It’s that age-old dilemma once again: can dance acts make good albums? In many cases the answer is a definite ‘no’. But Calvin Harris is not just any old dance act. Regular readers of this blog will be well aware that I’ve liked his music a lot since his debut - "Acceptable in the 80s" and "The Girls" were never off my stereo at the time, and with "Dance Wiv Me" (also featured here) he managed to do the impossible and get me to like a Dizzee Rascal record. The first time I heard "I’m Not Alone" (which is officially the most searched-for song on this blog, ever!) I absolutely loved it and couldn't wait to hear this album.
At the moment, you could be forgiven for thinking you’ve been time-transported back to, say, 1982: we’re deep in recession, three million on the dole, the record companies are falling over themselves to sign one electro-pop act after another, and the British charts are full of rubbish.
But here is Mr Harris to cheer us all up with a dose of euphoric dance-pop which, even if most of it sounds "acceptable in the 90s" then what’s wrong with that? (I happen to think that the 90s was an underrated musical decade which will someday get the positive re-evaluation it deserves).
The album starts off with an absolute cracker - "The Rain" had me hooked immediately. Despite its title it’s a dance anthem filled with positivity and sets the tone for the rest of the album. The title track (and follow-up single to "I’m Not Alone") is a hands-in-the-air dance anthem with a great chorus.
"Stars Come Out" is like two songs in one: to these ears it’s got more of an 80s electro-house vibe than a 90s feel, and I love the way it changes about halfway through. "You Used To Hold Me" doesn’t float my boat so much, purely because its repetitive chorus really annoys me, but this is one for the electro-dance crowd.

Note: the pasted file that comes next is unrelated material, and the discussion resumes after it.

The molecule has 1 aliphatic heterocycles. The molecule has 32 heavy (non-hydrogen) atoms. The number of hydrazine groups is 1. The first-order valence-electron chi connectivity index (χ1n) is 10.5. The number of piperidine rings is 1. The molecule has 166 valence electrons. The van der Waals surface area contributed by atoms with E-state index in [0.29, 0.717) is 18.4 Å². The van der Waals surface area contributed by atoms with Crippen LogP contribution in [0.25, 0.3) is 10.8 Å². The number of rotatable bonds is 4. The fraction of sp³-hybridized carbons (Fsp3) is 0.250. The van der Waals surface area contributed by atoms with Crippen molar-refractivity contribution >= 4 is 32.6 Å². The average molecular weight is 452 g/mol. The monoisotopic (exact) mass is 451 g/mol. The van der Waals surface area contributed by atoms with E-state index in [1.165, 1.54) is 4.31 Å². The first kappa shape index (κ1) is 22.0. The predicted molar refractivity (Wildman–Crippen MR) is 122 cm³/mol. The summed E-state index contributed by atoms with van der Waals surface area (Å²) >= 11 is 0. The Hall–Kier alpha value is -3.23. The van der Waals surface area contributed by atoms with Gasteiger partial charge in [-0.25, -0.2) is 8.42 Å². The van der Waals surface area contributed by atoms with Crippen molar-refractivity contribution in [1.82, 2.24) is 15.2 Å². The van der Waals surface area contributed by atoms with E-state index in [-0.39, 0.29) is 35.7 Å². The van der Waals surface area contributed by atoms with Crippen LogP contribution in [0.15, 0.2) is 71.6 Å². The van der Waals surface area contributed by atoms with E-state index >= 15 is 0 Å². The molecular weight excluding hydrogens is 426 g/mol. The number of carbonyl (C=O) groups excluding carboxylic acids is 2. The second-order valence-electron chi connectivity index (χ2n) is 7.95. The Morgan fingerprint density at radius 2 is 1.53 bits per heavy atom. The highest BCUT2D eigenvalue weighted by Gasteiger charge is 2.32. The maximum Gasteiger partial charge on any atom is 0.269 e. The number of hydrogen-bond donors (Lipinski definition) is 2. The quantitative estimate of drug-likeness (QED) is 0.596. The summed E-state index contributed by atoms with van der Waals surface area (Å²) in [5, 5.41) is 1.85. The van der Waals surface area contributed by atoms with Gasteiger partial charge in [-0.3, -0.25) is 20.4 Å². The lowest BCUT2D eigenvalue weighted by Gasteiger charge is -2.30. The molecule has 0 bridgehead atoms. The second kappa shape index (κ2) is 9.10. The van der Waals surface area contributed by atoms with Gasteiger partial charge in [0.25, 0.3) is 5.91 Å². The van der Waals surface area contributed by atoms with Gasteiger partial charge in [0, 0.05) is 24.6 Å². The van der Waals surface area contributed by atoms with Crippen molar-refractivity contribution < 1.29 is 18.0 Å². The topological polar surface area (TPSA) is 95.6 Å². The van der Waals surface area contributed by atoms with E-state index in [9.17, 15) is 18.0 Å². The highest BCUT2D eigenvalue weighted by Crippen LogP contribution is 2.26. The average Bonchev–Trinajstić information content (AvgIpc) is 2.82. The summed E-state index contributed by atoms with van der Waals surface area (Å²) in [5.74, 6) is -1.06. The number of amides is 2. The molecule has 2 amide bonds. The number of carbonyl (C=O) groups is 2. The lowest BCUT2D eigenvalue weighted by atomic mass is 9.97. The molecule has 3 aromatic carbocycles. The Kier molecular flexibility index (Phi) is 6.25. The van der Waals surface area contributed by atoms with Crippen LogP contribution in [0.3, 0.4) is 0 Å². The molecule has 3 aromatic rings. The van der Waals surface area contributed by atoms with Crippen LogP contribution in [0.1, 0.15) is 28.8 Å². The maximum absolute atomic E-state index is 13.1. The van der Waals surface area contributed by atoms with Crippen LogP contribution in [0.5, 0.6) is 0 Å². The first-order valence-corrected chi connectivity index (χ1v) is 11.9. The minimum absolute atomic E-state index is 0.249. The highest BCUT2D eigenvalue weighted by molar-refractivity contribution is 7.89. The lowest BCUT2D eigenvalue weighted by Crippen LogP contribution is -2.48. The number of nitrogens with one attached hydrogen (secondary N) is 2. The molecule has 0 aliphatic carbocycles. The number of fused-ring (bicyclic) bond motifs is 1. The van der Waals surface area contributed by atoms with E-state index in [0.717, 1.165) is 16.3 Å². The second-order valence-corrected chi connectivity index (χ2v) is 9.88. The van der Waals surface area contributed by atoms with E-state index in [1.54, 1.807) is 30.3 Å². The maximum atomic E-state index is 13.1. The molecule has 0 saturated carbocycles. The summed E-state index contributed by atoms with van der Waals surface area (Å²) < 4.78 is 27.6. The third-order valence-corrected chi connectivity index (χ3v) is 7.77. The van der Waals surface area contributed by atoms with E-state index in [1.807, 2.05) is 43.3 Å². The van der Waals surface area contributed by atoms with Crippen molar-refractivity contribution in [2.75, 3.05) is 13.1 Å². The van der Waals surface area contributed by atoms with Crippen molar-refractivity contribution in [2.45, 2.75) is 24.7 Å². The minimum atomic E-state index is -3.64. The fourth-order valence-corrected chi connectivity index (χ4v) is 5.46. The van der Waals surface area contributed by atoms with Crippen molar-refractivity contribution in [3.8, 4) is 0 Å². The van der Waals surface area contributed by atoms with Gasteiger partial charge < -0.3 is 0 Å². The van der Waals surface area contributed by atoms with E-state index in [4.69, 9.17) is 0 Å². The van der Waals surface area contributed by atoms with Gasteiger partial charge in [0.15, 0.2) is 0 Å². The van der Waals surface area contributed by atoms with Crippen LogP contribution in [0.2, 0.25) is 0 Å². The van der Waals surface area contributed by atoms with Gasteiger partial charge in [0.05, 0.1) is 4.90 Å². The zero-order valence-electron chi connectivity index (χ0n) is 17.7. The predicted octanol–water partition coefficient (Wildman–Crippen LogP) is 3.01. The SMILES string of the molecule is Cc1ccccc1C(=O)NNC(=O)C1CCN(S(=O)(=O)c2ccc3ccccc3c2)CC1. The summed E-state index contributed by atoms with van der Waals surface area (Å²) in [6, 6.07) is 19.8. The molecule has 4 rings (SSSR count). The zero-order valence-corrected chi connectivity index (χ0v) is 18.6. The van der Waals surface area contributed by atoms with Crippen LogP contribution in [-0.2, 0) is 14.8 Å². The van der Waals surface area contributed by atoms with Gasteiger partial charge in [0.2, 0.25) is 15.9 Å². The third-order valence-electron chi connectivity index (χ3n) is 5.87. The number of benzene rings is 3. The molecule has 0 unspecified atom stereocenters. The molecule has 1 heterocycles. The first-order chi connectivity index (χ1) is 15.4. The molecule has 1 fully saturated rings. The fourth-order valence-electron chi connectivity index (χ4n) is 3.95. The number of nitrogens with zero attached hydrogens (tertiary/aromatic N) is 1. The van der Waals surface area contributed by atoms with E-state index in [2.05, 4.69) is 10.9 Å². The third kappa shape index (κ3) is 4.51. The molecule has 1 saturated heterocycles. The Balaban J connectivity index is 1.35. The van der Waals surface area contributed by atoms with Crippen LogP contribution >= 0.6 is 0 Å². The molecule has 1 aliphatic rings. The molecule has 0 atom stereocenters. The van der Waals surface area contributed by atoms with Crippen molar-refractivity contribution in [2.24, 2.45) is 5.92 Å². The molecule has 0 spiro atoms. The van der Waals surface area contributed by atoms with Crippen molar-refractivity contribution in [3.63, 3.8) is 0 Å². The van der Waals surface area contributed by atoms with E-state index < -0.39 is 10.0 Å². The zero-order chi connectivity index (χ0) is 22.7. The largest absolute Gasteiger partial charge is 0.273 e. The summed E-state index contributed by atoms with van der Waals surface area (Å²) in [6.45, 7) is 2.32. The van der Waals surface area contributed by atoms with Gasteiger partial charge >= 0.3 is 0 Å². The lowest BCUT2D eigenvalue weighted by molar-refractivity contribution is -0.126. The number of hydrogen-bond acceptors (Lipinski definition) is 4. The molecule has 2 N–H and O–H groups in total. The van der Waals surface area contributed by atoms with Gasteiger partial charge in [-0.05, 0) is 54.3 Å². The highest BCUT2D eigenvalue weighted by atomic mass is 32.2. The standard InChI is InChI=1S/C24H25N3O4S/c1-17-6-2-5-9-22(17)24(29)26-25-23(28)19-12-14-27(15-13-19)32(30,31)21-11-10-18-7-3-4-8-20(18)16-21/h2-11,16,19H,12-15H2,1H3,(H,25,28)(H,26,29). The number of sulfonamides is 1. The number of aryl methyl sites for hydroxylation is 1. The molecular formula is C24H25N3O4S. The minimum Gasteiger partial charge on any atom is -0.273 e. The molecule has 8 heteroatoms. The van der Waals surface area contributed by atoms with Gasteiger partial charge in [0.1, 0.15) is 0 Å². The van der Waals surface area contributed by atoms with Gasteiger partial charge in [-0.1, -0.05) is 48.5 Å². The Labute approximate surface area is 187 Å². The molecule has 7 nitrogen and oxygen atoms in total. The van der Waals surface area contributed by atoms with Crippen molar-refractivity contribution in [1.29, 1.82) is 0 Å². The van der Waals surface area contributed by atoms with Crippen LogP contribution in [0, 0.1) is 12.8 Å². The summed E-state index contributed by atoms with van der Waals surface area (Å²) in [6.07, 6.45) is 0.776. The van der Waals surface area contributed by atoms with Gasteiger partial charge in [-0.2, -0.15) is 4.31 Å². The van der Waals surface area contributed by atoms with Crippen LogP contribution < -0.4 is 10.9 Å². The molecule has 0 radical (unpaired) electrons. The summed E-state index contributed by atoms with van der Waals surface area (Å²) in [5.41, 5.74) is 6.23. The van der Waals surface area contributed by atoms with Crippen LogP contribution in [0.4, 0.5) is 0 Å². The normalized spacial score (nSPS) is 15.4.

"Blue" shows off a more reflective side to Calvin, and is probably as near as he gets to a ballad, well an electro-one anyway (!) I do like his vocals, even if a lot of the time he chooses to feed them through a vocoder/autotune thingy, but he even does this in a more positive way.
Next is "I’m Not Alone" which is my favourite single by a British artist in 2009 so far. Euphoric, commercial dance at its very best, which recalls Faithless at the top of their game, and that unforgettable chorus - "If I see a light flashing, could this mean that I’m coming home?"
I read somewhere that "Flashback" is to be the next single: it's perhaps more trancey than its predecessors and probably won't do so well as a result, although artistically it's a triumph I guess.
"Worst Day" reminds me, for no particular reason, of N.E R.D.'s "Maybe" and is a diversion from the stadium dance concept of this album. Like many other albums of late, "Ready For The Weekend" loses its focus a little in the latter tracks but is still very much worth a listen. Despite its title, "Burns Night" isn’t an electro-bagpipe piece of haggis-house but is a reflective instrumental; "Yeah Yeah Yeah La La La" won't ever win any prizes for lyrical genius but reminds me of Bob Sinclar, for some reason.
The ‘rich kids’ in the media who dictate and force-feed us with musical trends may not like this album and prefer to push on with hyping this year’s thing, but Twitter-rant aside, I doubt if Calvin Harris should really be too bothered about their criticism, as he's made a commercial dance album to be very proud of indeed, and has brought some long overdue musical sunshine into these dark, rainy days.